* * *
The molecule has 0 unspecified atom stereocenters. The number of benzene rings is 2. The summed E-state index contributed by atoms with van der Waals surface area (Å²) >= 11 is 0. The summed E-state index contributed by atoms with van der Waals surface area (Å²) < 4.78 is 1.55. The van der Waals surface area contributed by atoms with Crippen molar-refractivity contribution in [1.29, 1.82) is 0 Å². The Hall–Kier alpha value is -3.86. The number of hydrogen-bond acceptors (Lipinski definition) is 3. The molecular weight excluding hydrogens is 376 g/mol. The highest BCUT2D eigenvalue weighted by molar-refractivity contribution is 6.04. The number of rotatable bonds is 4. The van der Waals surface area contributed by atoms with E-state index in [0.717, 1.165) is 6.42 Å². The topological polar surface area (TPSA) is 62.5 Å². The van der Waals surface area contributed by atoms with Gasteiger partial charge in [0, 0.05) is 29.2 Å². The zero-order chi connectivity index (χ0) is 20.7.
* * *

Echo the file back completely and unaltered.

The molecule has 0 unspecified atom stereocenters. The number of benzene rings is 2. The summed E-state index contributed by atoms with van der Waals surface area (Å²) >= 11 is 0. The summed E-state index contributed by atoms with van der Waals surface area (Å²) < 4.78 is 1.55. The van der Waals surface area contributed by atoms with Crippen molar-refractivity contribution in [1.29, 1.82) is 0 Å². The Hall–Kier alpha value is -3.86. The number of hydrogen-bond acceptors (Lipinski definition) is 3. The molecular weight excluding hydrogens is 376 g/mol. The highest BCUT2D eigenvalue weighted by molar-refractivity contribution is 6.04. The number of rotatable bonds is 4. The van der Waals surface area contributed by atoms with E-state index in [0.717, 1.165) is 6.42 Å². The topological polar surface area (TPSA) is 62.5 Å². The van der Waals surface area contributed by atoms with Gasteiger partial charge in [0, 0.05) is 29.2 Å². The zero-order chi connectivity index (χ0) is 20.7.